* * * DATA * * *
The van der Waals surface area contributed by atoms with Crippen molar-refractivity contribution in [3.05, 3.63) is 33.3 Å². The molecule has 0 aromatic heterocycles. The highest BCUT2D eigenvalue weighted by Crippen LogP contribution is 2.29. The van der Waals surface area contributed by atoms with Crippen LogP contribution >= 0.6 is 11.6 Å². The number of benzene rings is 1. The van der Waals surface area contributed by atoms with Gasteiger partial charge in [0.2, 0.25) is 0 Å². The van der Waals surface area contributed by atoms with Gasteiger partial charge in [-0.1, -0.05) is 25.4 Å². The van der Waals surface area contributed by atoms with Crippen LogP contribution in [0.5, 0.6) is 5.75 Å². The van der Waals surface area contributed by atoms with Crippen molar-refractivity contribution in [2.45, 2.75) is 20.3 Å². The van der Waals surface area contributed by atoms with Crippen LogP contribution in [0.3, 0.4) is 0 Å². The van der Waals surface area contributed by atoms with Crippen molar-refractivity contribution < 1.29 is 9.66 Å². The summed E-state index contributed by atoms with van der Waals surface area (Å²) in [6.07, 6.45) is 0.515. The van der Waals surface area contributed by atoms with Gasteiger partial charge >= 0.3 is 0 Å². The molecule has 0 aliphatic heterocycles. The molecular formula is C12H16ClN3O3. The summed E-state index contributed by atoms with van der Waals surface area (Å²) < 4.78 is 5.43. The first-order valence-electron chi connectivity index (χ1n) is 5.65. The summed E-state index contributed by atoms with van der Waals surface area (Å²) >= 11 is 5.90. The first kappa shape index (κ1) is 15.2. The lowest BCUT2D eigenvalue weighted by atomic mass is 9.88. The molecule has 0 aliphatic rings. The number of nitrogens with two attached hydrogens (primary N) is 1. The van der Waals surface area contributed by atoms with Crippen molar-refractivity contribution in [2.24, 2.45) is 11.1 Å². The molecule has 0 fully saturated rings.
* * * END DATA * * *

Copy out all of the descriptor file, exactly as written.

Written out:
The van der Waals surface area contributed by atoms with Crippen molar-refractivity contribution in [3.05, 3.63) is 33.3 Å². The molecule has 0 aromatic heterocycles. The highest BCUT2D eigenvalue weighted by Crippen LogP contribution is 2.29. The van der Waals surface area contributed by atoms with Crippen LogP contribution >= 0.6 is 11.6 Å². The number of benzene rings is 1. The van der Waals surface area contributed by atoms with Gasteiger partial charge in [0.2, 0.25) is 0 Å². The van der Waals surface area contributed by atoms with Gasteiger partial charge in [-0.1, -0.05) is 25.4 Å². The van der Waals surface area contributed by atoms with Crippen LogP contribution in [0.5, 0.6) is 5.75 Å². The van der Waals surface area contributed by atoms with Crippen molar-refractivity contribution in [2.45, 2.75) is 20.3 Å². The van der Waals surface area contributed by atoms with Crippen LogP contribution in [0.3, 0.4) is 0 Å². The van der Waals surface area contributed by atoms with Crippen molar-refractivity contribution < 1.29 is 9.66 Å². The summed E-state index contributed by atoms with van der Waals surface area (Å²) in [6.07, 6.45) is 0.515. The van der Waals surface area contributed by atoms with Gasteiger partial charge >= 0.3 is 0 Å². The molecule has 0 aliphatic heterocycles. The molecular formula is C12H16ClN3O3. The summed E-state index contributed by atoms with van der Waals surface area (Å²) < 4.78 is 5.43. The first-order valence-electron chi connectivity index (χ1n) is 5.65. The summed E-state index contributed by atoms with van der Waals surface area (Å²) >= 11 is 5.90. The first kappa shape index (κ1) is 15.2. The lowest BCUT2D eigenvalue weighted by atomic mass is 9.88. The molecule has 0 aliphatic rings. The number of nitrogens with two attached hydrogens (primary N) is 1. The van der Waals surface area contributed by atoms with Crippen molar-refractivity contribution in [2.24, 2.45) is 11.1 Å². The molecule has 0 fully saturated rings.